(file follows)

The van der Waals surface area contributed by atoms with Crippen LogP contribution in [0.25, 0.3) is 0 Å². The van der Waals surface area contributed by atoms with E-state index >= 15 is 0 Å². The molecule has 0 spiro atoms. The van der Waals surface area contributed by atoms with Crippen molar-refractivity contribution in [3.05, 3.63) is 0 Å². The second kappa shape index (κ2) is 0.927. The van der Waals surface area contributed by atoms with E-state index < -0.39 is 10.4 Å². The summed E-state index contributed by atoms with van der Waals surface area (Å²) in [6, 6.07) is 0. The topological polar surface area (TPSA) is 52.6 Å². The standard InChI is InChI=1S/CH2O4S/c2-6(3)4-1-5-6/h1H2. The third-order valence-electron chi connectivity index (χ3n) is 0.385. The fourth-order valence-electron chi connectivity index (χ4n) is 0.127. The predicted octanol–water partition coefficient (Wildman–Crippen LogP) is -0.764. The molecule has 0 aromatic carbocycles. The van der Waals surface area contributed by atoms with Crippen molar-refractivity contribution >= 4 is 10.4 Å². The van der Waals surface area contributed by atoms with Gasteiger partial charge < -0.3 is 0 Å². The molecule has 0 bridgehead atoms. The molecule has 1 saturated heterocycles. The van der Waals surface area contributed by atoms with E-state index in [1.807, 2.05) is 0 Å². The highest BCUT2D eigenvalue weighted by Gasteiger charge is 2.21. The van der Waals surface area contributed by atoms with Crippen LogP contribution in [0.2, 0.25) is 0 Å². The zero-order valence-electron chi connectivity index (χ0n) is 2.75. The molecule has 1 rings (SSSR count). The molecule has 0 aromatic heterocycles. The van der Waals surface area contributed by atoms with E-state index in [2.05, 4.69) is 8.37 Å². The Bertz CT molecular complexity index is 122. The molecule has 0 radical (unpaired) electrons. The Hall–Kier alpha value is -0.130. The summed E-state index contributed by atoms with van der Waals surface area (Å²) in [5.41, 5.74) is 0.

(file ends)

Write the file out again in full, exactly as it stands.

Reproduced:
The van der Waals surface area contributed by atoms with Crippen LogP contribution in [0.25, 0.3) is 0 Å². The van der Waals surface area contributed by atoms with E-state index >= 15 is 0 Å². The molecule has 0 spiro atoms. The van der Waals surface area contributed by atoms with Crippen molar-refractivity contribution in [3.05, 3.63) is 0 Å². The second kappa shape index (κ2) is 0.927. The van der Waals surface area contributed by atoms with E-state index < -0.39 is 10.4 Å². The summed E-state index contributed by atoms with van der Waals surface area (Å²) in [6, 6.07) is 0. The topological polar surface area (TPSA) is 52.6 Å². The standard InChI is InChI=1S/CH2O4S/c2-6(3)4-1-5-6/h1H2. The third-order valence-electron chi connectivity index (χ3n) is 0.385. The fourth-order valence-electron chi connectivity index (χ4n) is 0.127. The predicted octanol–water partition coefficient (Wildman–Crippen LogP) is -0.764. The molecule has 0 aromatic carbocycles. The van der Waals surface area contributed by atoms with Crippen molar-refractivity contribution >= 4 is 10.4 Å². The van der Waals surface area contributed by atoms with Gasteiger partial charge < -0.3 is 0 Å². The molecule has 0 bridgehead atoms. The molecule has 1 saturated heterocycles. The van der Waals surface area contributed by atoms with E-state index in [1.807, 2.05) is 0 Å². The highest BCUT2D eigenvalue weighted by Gasteiger charge is 2.21. The van der Waals surface area contributed by atoms with Crippen LogP contribution in [0.2, 0.25) is 0 Å². The zero-order valence-electron chi connectivity index (χ0n) is 2.75. The molecule has 1 rings (SSSR count). The molecule has 0 aromatic heterocycles. The van der Waals surface area contributed by atoms with E-state index in [2.05, 4.69) is 8.37 Å². The Bertz CT molecular complexity index is 122. The molecule has 0 radical (unpaired) electrons. The Hall–Kier alpha value is -0.130. The summed E-state index contributed by atoms with van der Waals surface area (Å²) in [5.41, 5.74) is 0.